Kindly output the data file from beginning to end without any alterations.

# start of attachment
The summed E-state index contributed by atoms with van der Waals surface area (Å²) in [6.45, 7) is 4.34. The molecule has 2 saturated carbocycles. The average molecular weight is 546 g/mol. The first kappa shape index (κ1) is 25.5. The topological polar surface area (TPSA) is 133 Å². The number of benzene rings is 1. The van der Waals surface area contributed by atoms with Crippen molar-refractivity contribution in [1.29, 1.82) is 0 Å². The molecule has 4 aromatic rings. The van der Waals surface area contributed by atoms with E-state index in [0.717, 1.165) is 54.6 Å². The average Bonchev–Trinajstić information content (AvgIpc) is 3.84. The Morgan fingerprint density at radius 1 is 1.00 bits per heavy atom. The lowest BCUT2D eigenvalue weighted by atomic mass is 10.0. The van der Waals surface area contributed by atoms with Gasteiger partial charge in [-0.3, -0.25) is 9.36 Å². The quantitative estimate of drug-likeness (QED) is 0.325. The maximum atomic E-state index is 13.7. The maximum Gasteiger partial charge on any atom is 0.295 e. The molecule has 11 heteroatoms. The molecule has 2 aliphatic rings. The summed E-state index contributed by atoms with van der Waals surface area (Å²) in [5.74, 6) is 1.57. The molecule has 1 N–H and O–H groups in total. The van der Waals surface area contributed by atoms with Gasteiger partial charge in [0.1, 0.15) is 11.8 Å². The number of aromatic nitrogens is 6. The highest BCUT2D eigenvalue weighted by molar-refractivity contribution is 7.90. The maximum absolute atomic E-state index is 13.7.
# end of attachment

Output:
The summed E-state index contributed by atoms with van der Waals surface area (Å²) in [6.45, 7) is 4.34. The molecule has 2 saturated carbocycles. The average molecular weight is 546 g/mol. The first kappa shape index (κ1) is 25.5. The topological polar surface area (TPSA) is 133 Å². The number of benzene rings is 1. The van der Waals surface area contributed by atoms with Crippen molar-refractivity contribution in [1.29, 1.82) is 0 Å². The molecule has 4 aromatic rings. The van der Waals surface area contributed by atoms with E-state index in [0.717, 1.165) is 54.6 Å². The average Bonchev–Trinajstić information content (AvgIpc) is 3.84. The Morgan fingerprint density at radius 1 is 1.00 bits per heavy atom. The lowest BCUT2D eigenvalue weighted by atomic mass is 10.0. The van der Waals surface area contributed by atoms with Gasteiger partial charge in [-0.3, -0.25) is 9.36 Å². The quantitative estimate of drug-likeness (QED) is 0.325. The maximum atomic E-state index is 13.7. The maximum Gasteiger partial charge on any atom is 0.295 e. The molecule has 11 heteroatoms. The molecule has 2 aliphatic rings. The summed E-state index contributed by atoms with van der Waals surface area (Å²) in [5.74, 6) is 1.57. The molecule has 1 N–H and O–H groups in total. The van der Waals surface area contributed by atoms with Gasteiger partial charge in [0.1, 0.15) is 11.8 Å². The number of aromatic nitrogens is 6. The highest BCUT2D eigenvalue weighted by molar-refractivity contribution is 7.90. The maximum absolute atomic E-state index is 13.7.